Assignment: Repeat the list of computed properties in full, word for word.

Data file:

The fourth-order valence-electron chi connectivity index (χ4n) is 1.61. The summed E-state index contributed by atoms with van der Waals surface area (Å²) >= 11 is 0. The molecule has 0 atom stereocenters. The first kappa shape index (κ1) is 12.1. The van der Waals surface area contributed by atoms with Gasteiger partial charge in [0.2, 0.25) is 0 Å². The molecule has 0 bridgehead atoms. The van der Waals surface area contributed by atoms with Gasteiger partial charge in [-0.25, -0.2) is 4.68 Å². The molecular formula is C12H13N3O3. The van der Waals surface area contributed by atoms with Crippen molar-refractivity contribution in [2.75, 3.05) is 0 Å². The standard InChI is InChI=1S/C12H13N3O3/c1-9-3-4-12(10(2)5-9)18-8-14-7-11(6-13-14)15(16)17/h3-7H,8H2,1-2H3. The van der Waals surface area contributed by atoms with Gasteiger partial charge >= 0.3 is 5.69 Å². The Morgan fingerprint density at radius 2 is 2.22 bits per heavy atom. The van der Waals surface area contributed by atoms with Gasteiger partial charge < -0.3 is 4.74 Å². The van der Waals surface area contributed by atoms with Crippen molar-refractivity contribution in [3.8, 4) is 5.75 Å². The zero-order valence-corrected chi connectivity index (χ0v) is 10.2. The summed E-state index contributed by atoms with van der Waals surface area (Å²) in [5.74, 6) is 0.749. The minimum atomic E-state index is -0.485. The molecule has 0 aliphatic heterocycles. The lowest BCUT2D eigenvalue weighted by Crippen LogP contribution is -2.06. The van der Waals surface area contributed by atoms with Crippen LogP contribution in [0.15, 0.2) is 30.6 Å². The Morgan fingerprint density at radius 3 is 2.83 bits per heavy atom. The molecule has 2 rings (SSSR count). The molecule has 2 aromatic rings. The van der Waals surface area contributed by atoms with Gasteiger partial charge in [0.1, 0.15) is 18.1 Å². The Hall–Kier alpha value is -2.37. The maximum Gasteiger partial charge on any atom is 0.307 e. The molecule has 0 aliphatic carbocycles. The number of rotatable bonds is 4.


The fourth-order valence-electron chi connectivity index (χ4n) is 1.61. The summed E-state index contributed by atoms with van der Waals surface area (Å²) >= 11 is 0. The molecule has 0 atom stereocenters. The first kappa shape index (κ1) is 12.1. The van der Waals surface area contributed by atoms with Gasteiger partial charge in [0.2, 0.25) is 0 Å². The molecule has 0 bridgehead atoms. The van der Waals surface area contributed by atoms with Gasteiger partial charge in [-0.25, -0.2) is 4.68 Å². The molecular formula is C12H13N3O3. The van der Waals surface area contributed by atoms with Crippen molar-refractivity contribution in [2.75, 3.05) is 0 Å². The standard InChI is InChI=1S/C12H13N3O3/c1-9-3-4-12(10(2)5-9)18-8-14-7-11(6-13-14)15(16)17/h3-7H,8H2,1-2H3. The van der Waals surface area contributed by atoms with Gasteiger partial charge >= 0.3 is 5.69 Å². The Morgan fingerprint density at radius 2 is 2.22 bits per heavy atom. The van der Waals surface area contributed by atoms with Gasteiger partial charge < -0.3 is 4.74 Å². The van der Waals surface area contributed by atoms with Crippen molar-refractivity contribution in [3.8, 4) is 5.75 Å². The zero-order valence-corrected chi connectivity index (χ0v) is 10.2. The summed E-state index contributed by atoms with van der Waals surface area (Å²) in [5.74, 6) is 0.749. The minimum atomic E-state index is -0.485. The molecule has 0 aliphatic heterocycles. The lowest BCUT2D eigenvalue weighted by Crippen LogP contribution is -2.06. The van der Waals surface area contributed by atoms with Crippen LogP contribution in [0.15, 0.2) is 30.6 Å². The Morgan fingerprint density at radius 3 is 2.83 bits per heavy atom. The molecule has 2 rings (SSSR count). The molecule has 2 aromatic rings. The van der Waals surface area contributed by atoms with Gasteiger partial charge in [0.1, 0.15) is 18.1 Å². The Hall–Kier alpha value is -2.37. The maximum Gasteiger partial charge on any atom is 0.307 e. The molecule has 0 aliphatic carbocycles. The number of rotatable bonds is 4.